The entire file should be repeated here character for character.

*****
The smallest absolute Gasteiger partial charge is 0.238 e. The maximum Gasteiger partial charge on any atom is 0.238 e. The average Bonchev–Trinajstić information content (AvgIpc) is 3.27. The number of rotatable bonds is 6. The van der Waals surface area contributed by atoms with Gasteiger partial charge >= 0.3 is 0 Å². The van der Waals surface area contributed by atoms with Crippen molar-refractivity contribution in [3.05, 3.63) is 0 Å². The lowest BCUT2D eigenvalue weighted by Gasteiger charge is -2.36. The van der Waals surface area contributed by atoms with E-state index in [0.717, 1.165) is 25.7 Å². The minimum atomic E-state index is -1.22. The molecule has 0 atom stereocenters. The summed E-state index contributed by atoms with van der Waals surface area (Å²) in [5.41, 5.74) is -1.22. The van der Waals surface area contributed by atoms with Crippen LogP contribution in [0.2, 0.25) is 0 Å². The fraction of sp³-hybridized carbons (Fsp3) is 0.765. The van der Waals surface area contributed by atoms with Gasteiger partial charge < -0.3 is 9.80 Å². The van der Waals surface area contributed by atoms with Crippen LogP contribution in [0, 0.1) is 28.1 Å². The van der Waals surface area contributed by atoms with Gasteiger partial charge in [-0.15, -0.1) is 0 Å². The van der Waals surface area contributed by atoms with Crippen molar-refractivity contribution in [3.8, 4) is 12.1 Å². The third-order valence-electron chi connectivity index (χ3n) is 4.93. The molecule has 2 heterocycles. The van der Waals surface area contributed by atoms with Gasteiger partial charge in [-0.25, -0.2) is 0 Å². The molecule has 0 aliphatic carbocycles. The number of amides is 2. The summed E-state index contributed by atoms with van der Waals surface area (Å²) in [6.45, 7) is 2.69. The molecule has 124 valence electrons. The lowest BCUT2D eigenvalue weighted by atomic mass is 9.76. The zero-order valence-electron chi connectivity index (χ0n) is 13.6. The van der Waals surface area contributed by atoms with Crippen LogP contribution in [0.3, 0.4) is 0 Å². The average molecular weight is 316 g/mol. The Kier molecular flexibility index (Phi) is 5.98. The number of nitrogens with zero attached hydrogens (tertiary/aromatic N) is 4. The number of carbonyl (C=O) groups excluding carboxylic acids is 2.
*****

The smallest absolute Gasteiger partial charge is 0.238 e. The maximum Gasteiger partial charge on any atom is 0.238 e. The average Bonchev–Trinajstić information content (AvgIpc) is 3.27. The number of rotatable bonds is 6. The van der Waals surface area contributed by atoms with Gasteiger partial charge >= 0.3 is 0 Å². The van der Waals surface area contributed by atoms with Crippen molar-refractivity contribution in [3.05, 3.63) is 0 Å². The lowest BCUT2D eigenvalue weighted by Gasteiger charge is -2.36. The van der Waals surface area contributed by atoms with E-state index in [0.717, 1.165) is 25.7 Å². The minimum atomic E-state index is -1.22. The molecule has 0 atom stereocenters. The summed E-state index contributed by atoms with van der Waals surface area (Å²) in [5.41, 5.74) is -1.22. The van der Waals surface area contributed by atoms with Crippen LogP contribution in [0.2, 0.25) is 0 Å². The fraction of sp³-hybridized carbons (Fsp3) is 0.765. The van der Waals surface area contributed by atoms with Gasteiger partial charge < -0.3 is 9.80 Å². The van der Waals surface area contributed by atoms with Crippen LogP contribution in [0, 0.1) is 28.1 Å². The van der Waals surface area contributed by atoms with Gasteiger partial charge in [-0.15, -0.1) is 0 Å². The van der Waals surface area contributed by atoms with Crippen molar-refractivity contribution in [3.8, 4) is 12.1 Å². The third-order valence-electron chi connectivity index (χ3n) is 4.93. The molecule has 2 heterocycles. The van der Waals surface area contributed by atoms with Gasteiger partial charge in [-0.25, -0.2) is 0 Å². The molecule has 0 aliphatic carbocycles. The number of amides is 2. The summed E-state index contributed by atoms with van der Waals surface area (Å²) in [6.45, 7) is 2.69. The molecule has 124 valence electrons. The lowest BCUT2D eigenvalue weighted by atomic mass is 9.76. The zero-order valence-electron chi connectivity index (χ0n) is 13.6. The van der Waals surface area contributed by atoms with Crippen LogP contribution in [0.3, 0.4) is 0 Å². The average molecular weight is 316 g/mol. The Kier molecular flexibility index (Phi) is 5.98. The number of nitrogens with zero attached hydrogens (tertiary/aromatic N) is 4. The number of carbonyl (C=O) groups excluding carboxylic acids is 2.